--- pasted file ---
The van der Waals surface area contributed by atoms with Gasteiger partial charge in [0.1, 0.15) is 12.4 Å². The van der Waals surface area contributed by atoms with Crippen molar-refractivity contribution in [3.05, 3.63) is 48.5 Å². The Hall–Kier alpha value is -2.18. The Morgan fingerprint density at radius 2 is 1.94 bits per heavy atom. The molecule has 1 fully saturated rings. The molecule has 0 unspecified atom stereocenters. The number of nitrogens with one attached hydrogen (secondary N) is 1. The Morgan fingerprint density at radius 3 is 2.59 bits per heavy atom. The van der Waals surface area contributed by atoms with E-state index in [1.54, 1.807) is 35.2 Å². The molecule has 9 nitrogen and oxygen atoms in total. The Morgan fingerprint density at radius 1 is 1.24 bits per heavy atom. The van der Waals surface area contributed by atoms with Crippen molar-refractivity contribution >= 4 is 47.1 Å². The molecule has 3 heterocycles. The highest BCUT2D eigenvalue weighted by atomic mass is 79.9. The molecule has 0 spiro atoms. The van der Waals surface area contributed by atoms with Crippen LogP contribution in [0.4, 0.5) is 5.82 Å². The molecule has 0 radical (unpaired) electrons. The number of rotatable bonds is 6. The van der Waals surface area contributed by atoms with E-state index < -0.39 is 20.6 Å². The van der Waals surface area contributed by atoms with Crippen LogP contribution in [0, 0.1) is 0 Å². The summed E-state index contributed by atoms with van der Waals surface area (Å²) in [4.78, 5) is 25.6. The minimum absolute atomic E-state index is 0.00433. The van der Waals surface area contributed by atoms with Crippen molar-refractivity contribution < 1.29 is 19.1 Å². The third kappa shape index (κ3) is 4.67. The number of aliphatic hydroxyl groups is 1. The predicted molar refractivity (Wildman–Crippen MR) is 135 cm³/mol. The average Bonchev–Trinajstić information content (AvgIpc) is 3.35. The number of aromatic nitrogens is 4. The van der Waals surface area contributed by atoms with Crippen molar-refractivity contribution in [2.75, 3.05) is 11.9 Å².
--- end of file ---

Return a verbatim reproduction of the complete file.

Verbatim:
The van der Waals surface area contributed by atoms with Gasteiger partial charge in [0.1, 0.15) is 12.4 Å². The van der Waals surface area contributed by atoms with Crippen molar-refractivity contribution in [3.05, 3.63) is 48.5 Å². The Hall–Kier alpha value is -2.18. The Morgan fingerprint density at radius 2 is 1.94 bits per heavy atom. The molecule has 1 fully saturated rings. The molecule has 0 unspecified atom stereocenters. The number of nitrogens with one attached hydrogen (secondary N) is 1. The Morgan fingerprint density at radius 3 is 2.59 bits per heavy atom. The van der Waals surface area contributed by atoms with E-state index in [1.54, 1.807) is 35.2 Å². The molecule has 9 nitrogen and oxygen atoms in total. The Morgan fingerprint density at radius 1 is 1.24 bits per heavy atom. The van der Waals surface area contributed by atoms with Crippen molar-refractivity contribution >= 4 is 47.1 Å². The molecule has 3 heterocycles. The highest BCUT2D eigenvalue weighted by atomic mass is 79.9. The molecule has 0 spiro atoms. The van der Waals surface area contributed by atoms with Crippen LogP contribution in [0.4, 0.5) is 5.82 Å². The molecule has 0 radical (unpaired) electrons. The number of rotatable bonds is 6. The van der Waals surface area contributed by atoms with E-state index < -0.39 is 20.6 Å². The van der Waals surface area contributed by atoms with Crippen LogP contribution in [0, 0.1) is 0 Å². The summed E-state index contributed by atoms with van der Waals surface area (Å²) in [4.78, 5) is 25.6. The minimum absolute atomic E-state index is 0.00433. The van der Waals surface area contributed by atoms with Crippen molar-refractivity contribution < 1.29 is 19.1 Å². The third kappa shape index (κ3) is 4.67. The number of aliphatic hydroxyl groups is 1. The predicted molar refractivity (Wildman–Crippen MR) is 135 cm³/mol. The average Bonchev–Trinajstić information content (AvgIpc) is 3.35. The number of aromatic nitrogens is 4. The van der Waals surface area contributed by atoms with Crippen molar-refractivity contribution in [2.75, 3.05) is 11.9 Å².